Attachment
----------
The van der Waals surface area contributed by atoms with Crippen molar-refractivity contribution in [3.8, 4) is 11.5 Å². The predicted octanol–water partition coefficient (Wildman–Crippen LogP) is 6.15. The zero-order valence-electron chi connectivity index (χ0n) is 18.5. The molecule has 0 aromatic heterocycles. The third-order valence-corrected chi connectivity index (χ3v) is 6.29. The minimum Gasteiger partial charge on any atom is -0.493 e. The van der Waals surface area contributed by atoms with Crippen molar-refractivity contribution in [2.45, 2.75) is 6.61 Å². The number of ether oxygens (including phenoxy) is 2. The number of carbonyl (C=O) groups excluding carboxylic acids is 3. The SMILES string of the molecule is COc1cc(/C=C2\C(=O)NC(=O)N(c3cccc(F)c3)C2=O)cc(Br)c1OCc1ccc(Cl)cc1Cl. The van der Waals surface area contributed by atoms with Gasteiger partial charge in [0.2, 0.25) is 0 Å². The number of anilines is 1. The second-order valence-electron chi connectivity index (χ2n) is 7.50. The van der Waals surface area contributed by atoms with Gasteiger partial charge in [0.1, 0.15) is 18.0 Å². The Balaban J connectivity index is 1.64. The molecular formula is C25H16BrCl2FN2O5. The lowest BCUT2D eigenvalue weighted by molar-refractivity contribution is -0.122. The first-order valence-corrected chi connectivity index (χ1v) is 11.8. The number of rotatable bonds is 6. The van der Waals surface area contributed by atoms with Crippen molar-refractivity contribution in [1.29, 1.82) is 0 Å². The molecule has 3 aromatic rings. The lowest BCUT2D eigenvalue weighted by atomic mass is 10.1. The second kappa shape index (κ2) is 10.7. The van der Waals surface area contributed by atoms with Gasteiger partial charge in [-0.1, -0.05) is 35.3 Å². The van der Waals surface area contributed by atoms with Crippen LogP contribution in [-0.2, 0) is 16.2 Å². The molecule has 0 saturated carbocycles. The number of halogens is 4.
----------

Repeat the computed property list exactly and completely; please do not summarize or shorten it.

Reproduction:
The van der Waals surface area contributed by atoms with Crippen molar-refractivity contribution in [3.8, 4) is 11.5 Å². The predicted octanol–water partition coefficient (Wildman–Crippen LogP) is 6.15. The zero-order valence-electron chi connectivity index (χ0n) is 18.5. The molecule has 0 aromatic heterocycles. The third-order valence-corrected chi connectivity index (χ3v) is 6.29. The minimum Gasteiger partial charge on any atom is -0.493 e. The van der Waals surface area contributed by atoms with Crippen molar-refractivity contribution in [2.45, 2.75) is 6.61 Å². The number of ether oxygens (including phenoxy) is 2. The number of carbonyl (C=O) groups excluding carboxylic acids is 3. The SMILES string of the molecule is COc1cc(/C=C2\C(=O)NC(=O)N(c3cccc(F)c3)C2=O)cc(Br)c1OCc1ccc(Cl)cc1Cl. The van der Waals surface area contributed by atoms with Gasteiger partial charge in [0.2, 0.25) is 0 Å². The number of anilines is 1. The second-order valence-electron chi connectivity index (χ2n) is 7.50. The van der Waals surface area contributed by atoms with Gasteiger partial charge in [0.1, 0.15) is 18.0 Å². The Balaban J connectivity index is 1.64. The molecular formula is C25H16BrCl2FN2O5. The lowest BCUT2D eigenvalue weighted by molar-refractivity contribution is -0.122. The first-order valence-corrected chi connectivity index (χ1v) is 11.8. The number of rotatable bonds is 6. The van der Waals surface area contributed by atoms with Crippen molar-refractivity contribution in [1.29, 1.82) is 0 Å². The molecule has 3 aromatic rings. The lowest BCUT2D eigenvalue weighted by atomic mass is 10.1. The second kappa shape index (κ2) is 10.7. The van der Waals surface area contributed by atoms with Gasteiger partial charge in [-0.1, -0.05) is 35.3 Å². The van der Waals surface area contributed by atoms with Crippen LogP contribution in [-0.2, 0) is 16.2 Å². The molecule has 0 saturated carbocycles. The number of halogens is 4.